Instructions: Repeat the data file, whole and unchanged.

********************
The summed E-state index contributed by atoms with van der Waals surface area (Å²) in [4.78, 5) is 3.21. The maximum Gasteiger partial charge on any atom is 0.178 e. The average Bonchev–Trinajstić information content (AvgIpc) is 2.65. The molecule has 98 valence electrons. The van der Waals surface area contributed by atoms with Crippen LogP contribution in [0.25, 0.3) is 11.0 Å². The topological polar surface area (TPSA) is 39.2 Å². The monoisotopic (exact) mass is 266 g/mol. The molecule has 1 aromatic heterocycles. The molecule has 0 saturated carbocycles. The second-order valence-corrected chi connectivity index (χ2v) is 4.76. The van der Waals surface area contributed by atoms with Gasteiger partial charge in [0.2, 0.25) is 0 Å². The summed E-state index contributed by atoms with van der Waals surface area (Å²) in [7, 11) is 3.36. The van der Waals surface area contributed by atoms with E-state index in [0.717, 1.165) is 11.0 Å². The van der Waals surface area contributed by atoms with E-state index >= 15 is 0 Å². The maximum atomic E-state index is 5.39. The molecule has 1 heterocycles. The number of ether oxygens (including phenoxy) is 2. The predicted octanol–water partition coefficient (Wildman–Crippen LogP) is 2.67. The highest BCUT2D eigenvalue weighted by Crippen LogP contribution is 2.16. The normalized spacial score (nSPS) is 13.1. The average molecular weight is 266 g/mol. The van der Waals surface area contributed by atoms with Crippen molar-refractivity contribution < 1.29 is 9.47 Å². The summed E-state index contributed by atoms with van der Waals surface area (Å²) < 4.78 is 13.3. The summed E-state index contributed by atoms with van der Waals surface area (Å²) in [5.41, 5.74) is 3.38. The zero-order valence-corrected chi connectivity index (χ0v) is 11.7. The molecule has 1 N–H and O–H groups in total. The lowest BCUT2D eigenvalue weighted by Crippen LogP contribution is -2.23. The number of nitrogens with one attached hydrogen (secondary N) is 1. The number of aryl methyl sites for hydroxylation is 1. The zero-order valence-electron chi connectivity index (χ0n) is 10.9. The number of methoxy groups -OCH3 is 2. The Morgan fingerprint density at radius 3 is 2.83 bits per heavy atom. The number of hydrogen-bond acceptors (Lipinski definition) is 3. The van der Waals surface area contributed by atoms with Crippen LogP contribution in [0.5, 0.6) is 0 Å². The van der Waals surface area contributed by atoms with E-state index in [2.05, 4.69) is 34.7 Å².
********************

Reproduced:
The summed E-state index contributed by atoms with van der Waals surface area (Å²) in [4.78, 5) is 3.21. The maximum Gasteiger partial charge on any atom is 0.178 e. The average Bonchev–Trinajstić information content (AvgIpc) is 2.65. The molecule has 98 valence electrons. The van der Waals surface area contributed by atoms with Crippen LogP contribution in [0.25, 0.3) is 11.0 Å². The topological polar surface area (TPSA) is 39.2 Å². The monoisotopic (exact) mass is 266 g/mol. The molecule has 1 aromatic heterocycles. The molecule has 0 saturated carbocycles. The second-order valence-corrected chi connectivity index (χ2v) is 4.76. The van der Waals surface area contributed by atoms with Gasteiger partial charge in [0.2, 0.25) is 0 Å². The summed E-state index contributed by atoms with van der Waals surface area (Å²) in [7, 11) is 3.36. The van der Waals surface area contributed by atoms with E-state index in [0.717, 1.165) is 11.0 Å². The van der Waals surface area contributed by atoms with E-state index >= 15 is 0 Å². The maximum atomic E-state index is 5.39. The molecule has 1 heterocycles. The number of ether oxygens (including phenoxy) is 2. The predicted octanol–water partition coefficient (Wildman–Crippen LogP) is 2.67. The highest BCUT2D eigenvalue weighted by Crippen LogP contribution is 2.16. The normalized spacial score (nSPS) is 13.1. The average molecular weight is 266 g/mol. The van der Waals surface area contributed by atoms with Crippen molar-refractivity contribution < 1.29 is 9.47 Å². The summed E-state index contributed by atoms with van der Waals surface area (Å²) < 4.78 is 13.3. The summed E-state index contributed by atoms with van der Waals surface area (Å²) in [5.41, 5.74) is 3.38. The zero-order valence-corrected chi connectivity index (χ0v) is 11.7. The molecule has 1 N–H and O–H groups in total. The lowest BCUT2D eigenvalue weighted by Crippen LogP contribution is -2.23. The number of nitrogens with one attached hydrogen (secondary N) is 1. The number of aryl methyl sites for hydroxylation is 1. The zero-order valence-electron chi connectivity index (χ0n) is 10.9. The number of methoxy groups -OCH3 is 2. The Morgan fingerprint density at radius 3 is 2.83 bits per heavy atom. The number of hydrogen-bond acceptors (Lipinski definition) is 3. The van der Waals surface area contributed by atoms with Crippen LogP contribution in [0.5, 0.6) is 0 Å². The van der Waals surface area contributed by atoms with E-state index in [2.05, 4.69) is 34.7 Å².